Lecture: Malalai Joya: Have Afghan Women Been Liberated?
Event Date: October 07, 2013 - 3:30 p.m.
Event Type: Open to public | Location: Campus Center, 3rd Floor, Ballroom C
When President George W. Bush launched his assault on the Taliban in Afghanistan in 2001 he declared that one of the objectives was to "liberate" Afghan women from the repression of the warlords. That promise has thus far been all but empty. Malalai Joya has courageously carried the struggle to fulfill the promise of liberation for Afghan women. In 2007 she spoke out against former warlords and war criminals in the Afghan parliament and was thereupon suspended from the parliament. Since then she has survived six assassination attempts. She travels in Afghanistan with armed guards and has worked tirelessly on behalf of Afghan women and to end the occupation of her country.
Malalai Joya, 35, first gained international attention in 2003 when she spoke out publicly against the domination of warlords in Afghanistan. She was at that time serving as an elected delegate to the Loya Jirga that was convened to ratify the Constitution of Afghanistan. In 2005 she became one of 68 women elected to the 249-seat National Assembly, or Wolesi Jirga, and was the youngest member of the Afghan parliament.
An extraordinary young woman raised in the refugee camps of Iran and Pakistan, Joya became a teacher in secret girls' schools, hiding her books under her burqa so the Taliban couldn't find them; she helped establish a free medical clinic and orphanage in her impoverished home province of Farah.
In 2007 she spoke out against former warlords and war criminals in the Afghan parliament and was thereupon suspended from the parliament. Since then she has survived six assassination attempts. She travels in Afghanistan with armed guards and has worked tirelessly on behalf of Afghan women and to end the occupation of her country.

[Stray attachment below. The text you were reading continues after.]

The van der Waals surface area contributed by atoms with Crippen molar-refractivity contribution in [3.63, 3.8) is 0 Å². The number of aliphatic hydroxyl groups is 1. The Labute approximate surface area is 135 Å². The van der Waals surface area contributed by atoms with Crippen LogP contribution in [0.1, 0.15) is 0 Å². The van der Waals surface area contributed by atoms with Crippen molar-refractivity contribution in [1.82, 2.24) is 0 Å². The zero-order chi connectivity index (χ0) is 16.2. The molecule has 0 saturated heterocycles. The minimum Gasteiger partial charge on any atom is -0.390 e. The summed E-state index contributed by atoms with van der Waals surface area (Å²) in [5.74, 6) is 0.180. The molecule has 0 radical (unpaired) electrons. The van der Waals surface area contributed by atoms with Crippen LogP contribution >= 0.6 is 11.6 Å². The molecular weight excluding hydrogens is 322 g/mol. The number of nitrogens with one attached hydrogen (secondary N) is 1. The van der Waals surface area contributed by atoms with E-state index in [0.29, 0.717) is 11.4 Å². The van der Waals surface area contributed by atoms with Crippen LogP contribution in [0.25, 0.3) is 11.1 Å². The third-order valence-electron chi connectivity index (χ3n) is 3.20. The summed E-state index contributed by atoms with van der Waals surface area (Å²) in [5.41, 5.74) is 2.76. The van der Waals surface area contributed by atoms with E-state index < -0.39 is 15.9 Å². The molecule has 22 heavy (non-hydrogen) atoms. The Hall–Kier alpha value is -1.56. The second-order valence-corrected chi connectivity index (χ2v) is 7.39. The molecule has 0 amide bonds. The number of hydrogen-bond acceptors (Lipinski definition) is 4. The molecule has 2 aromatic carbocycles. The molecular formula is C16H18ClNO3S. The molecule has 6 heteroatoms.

In 2010, Time Magazine placed Malalai Joya on their annual list of the 100 most influential people in the world. Foreign Policy Magazine listed her in its annual list of the Top 100 Global Thinkers. In March, 2011, The Guardian listed her among the "Top 100 women activists and campaigners."
Her widely praised book, A Woman Among Warlords: The Extraordinary Story of an Afghan Who Dared to Raise Her Voice, was published in 2009 by Scribner in the U.S. The ebook version was published by Simon and Schuster.
For more information, contact Paul Atwood at 617.287.5863 or Paul.Atwood@umb.edu.
For disability-related accommodations, visit www.ada.umb.edu.
This event is being sponsored by the departments of American Studies, Asian Studies, and Women's and Gender Studies along with the Honors Program, the William Joiner Institute for the Study of War and Social Consequences, the Institute for Asian American Studies, and the Center for Peace, Democracy, and Development.
For disability-related accommodations, including dietary accommodations, please visit www.ada.umb.edu two weeks prior to the event.